• On November 29, the Office of the Comptroller of the Currency (OCC) announced revisions to its civil money penalty (CMP) manual, which the OCC will begin using on January 1, 2023. The OCC’s CMP manual summarizes the agency’s policies and procedures governing the imposition of civil money penalties against national banks, other OCC-regulated institutions, and their institution-affiliated parties. OCC Acting Comptroller Michael J. Hsu noted that the “revised CMP matrix for OCC institutions will strengthen the effectiveness and fairness” in the OCC’s enforcement actions. For more information, click here.
  • On November 28, 2022, U.S. Sen. Ron Wyden (D-OR), chair of the Senate Finance Committee, issued a letter to Coinbase, Inc. inquiring into the policies and procedures Coinbase has in place to protect its customers’ assets in the event of bankruptcy. Wyden’s letter comes after the bankruptcy of FTX and corresponding reports of widespread corporate mismanagement and misappropriation of consumer cryptocurrency deposits held by FTX on its exchange platform. Wyden’s letter primarily focuses on the need for consumer protection assurances in the cryptocurrency industry and requests Coinbase to provide responses to certain questions by December 12, 2022. Notably, one of the questions posed in Wyden’s letter concerns whether Coinbase will publish proof-of-reserves of both its working capital and equity. After the collapse of FTX, many industry stakeholders have begun to implore crypto-related entities to adopt a proof-of-reserves auditing practice, which reveals whether a custodial exchange has sufficient liquidity to cover all customer withdrawals and provides transparency to customers. For more information, click here.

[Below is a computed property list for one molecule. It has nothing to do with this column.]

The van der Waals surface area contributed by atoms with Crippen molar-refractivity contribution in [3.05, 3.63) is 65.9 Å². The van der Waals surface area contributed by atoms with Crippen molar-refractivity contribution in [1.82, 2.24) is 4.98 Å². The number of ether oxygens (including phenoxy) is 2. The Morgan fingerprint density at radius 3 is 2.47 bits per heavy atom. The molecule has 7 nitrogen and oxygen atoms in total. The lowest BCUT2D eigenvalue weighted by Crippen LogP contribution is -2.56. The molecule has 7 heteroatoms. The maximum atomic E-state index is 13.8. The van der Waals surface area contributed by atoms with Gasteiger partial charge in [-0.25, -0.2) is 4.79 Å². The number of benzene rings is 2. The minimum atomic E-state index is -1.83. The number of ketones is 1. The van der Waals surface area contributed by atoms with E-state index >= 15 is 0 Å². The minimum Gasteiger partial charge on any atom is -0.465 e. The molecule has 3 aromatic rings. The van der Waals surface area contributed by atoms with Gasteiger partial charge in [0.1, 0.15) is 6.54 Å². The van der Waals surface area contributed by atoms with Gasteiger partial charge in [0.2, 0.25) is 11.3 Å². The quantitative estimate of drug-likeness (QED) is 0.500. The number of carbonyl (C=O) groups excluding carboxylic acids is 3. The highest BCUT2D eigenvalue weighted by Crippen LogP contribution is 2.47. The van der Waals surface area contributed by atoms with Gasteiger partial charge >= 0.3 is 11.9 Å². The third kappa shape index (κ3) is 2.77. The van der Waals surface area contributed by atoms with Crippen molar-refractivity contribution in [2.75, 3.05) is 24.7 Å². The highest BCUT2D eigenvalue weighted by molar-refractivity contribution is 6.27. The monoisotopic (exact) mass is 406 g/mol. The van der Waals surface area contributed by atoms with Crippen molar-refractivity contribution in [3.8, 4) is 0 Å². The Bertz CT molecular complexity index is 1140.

State Activities:

  • On December 1, the New York State Department of Financial Services (NYDFS) announced that it is seeking public comment on a proposed regulation that will permit the agency to charge the cryptocurrency companies it regulates for the costs associated with their oversight. Rules currently in place permit NYDFS to charge other non-crypto financial institutions for these expenses. NYDFS Superintendent Adrienne Harris explained that “[t]he ability to collect supervisory costs will help the department continue protecting consumers and ensuring the safety and soundness of this industry.” The proposed regulation is subject to a 10-day pre-proposal comment period, which began December 1, followed by a 60-day comment period upon publication in the State Register. For more information, click here.
  • On November 23, New York Gov. Kathy Hochul signed S.6522A/A.7363A to protect patients with significant medical debts. The legislation amends current laws to prohibit health care providers from securing a lien against an individual’s primary residence or garnishing an individual’s wages to collect on medical debt. This legislation furthers the goals Hochul outlined in her 2022 State of the State Address to protect the state’s consumers and improve their financial health, in part, by addressing medical debt and shielding them from abusive and punitive practices that create financial stress. “No one should face the threat of losing their home or falling into further debt after seeking medical care,” Hochul said, adding, “I’m proud to sign legislation today that will end this harmful and predatory collection practice….” For more information, click here.